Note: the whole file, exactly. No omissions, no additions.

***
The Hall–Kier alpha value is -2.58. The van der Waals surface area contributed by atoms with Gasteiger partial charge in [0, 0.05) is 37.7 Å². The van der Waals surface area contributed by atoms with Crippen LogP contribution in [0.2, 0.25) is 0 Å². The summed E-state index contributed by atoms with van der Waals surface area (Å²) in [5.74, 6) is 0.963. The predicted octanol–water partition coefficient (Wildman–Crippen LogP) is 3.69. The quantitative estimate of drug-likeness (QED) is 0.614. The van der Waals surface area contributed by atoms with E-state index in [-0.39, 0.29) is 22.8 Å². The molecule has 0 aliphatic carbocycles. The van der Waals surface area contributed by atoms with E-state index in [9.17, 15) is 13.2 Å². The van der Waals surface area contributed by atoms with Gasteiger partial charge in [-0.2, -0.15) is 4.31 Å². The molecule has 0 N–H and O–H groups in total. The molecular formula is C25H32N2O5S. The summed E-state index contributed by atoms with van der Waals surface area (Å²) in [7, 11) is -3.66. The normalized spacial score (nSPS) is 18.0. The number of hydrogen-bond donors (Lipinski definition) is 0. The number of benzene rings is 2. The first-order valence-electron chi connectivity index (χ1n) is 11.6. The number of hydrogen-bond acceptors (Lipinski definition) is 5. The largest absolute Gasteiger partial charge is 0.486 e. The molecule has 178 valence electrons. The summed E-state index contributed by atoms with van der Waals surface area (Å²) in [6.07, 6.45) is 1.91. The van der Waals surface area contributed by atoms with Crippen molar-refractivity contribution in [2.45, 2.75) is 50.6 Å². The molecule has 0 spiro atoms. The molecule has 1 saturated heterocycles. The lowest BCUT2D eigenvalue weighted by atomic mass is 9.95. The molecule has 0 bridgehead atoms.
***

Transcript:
The Hall–Kier alpha value is -2.58. The van der Waals surface area contributed by atoms with Gasteiger partial charge in [0, 0.05) is 37.7 Å². The van der Waals surface area contributed by atoms with Crippen LogP contribution in [0.2, 0.25) is 0 Å². The summed E-state index contributed by atoms with van der Waals surface area (Å²) in [5.74, 6) is 0.963. The predicted octanol–water partition coefficient (Wildman–Crippen LogP) is 3.69. The quantitative estimate of drug-likeness (QED) is 0.614. The van der Waals surface area contributed by atoms with E-state index in [-0.39, 0.29) is 22.8 Å². The molecule has 0 aliphatic carbocycles. The van der Waals surface area contributed by atoms with E-state index in [9.17, 15) is 13.2 Å². The van der Waals surface area contributed by atoms with Gasteiger partial charge in [-0.2, -0.15) is 4.31 Å². The molecule has 0 N–H and O–H groups in total. The molecular formula is C25H32N2O5S. The summed E-state index contributed by atoms with van der Waals surface area (Å²) in [7, 11) is -3.66. The normalized spacial score (nSPS) is 18.0. The number of hydrogen-bond donors (Lipinski definition) is 0. The number of benzene rings is 2. The first-order valence-electron chi connectivity index (χ1n) is 11.6. The number of hydrogen-bond acceptors (Lipinski definition) is 5. The largest absolute Gasteiger partial charge is 0.486 e. The molecule has 178 valence electrons. The summed E-state index contributed by atoms with van der Waals surface area (Å²) in [6.07, 6.45) is 1.91. The van der Waals surface area contributed by atoms with Crippen molar-refractivity contribution in [2.45, 2.75) is 50.6 Å². The molecule has 0 spiro atoms. The molecule has 1 saturated heterocycles. The lowest BCUT2D eigenvalue weighted by atomic mass is 9.95. The molecule has 0 bridgehead atoms.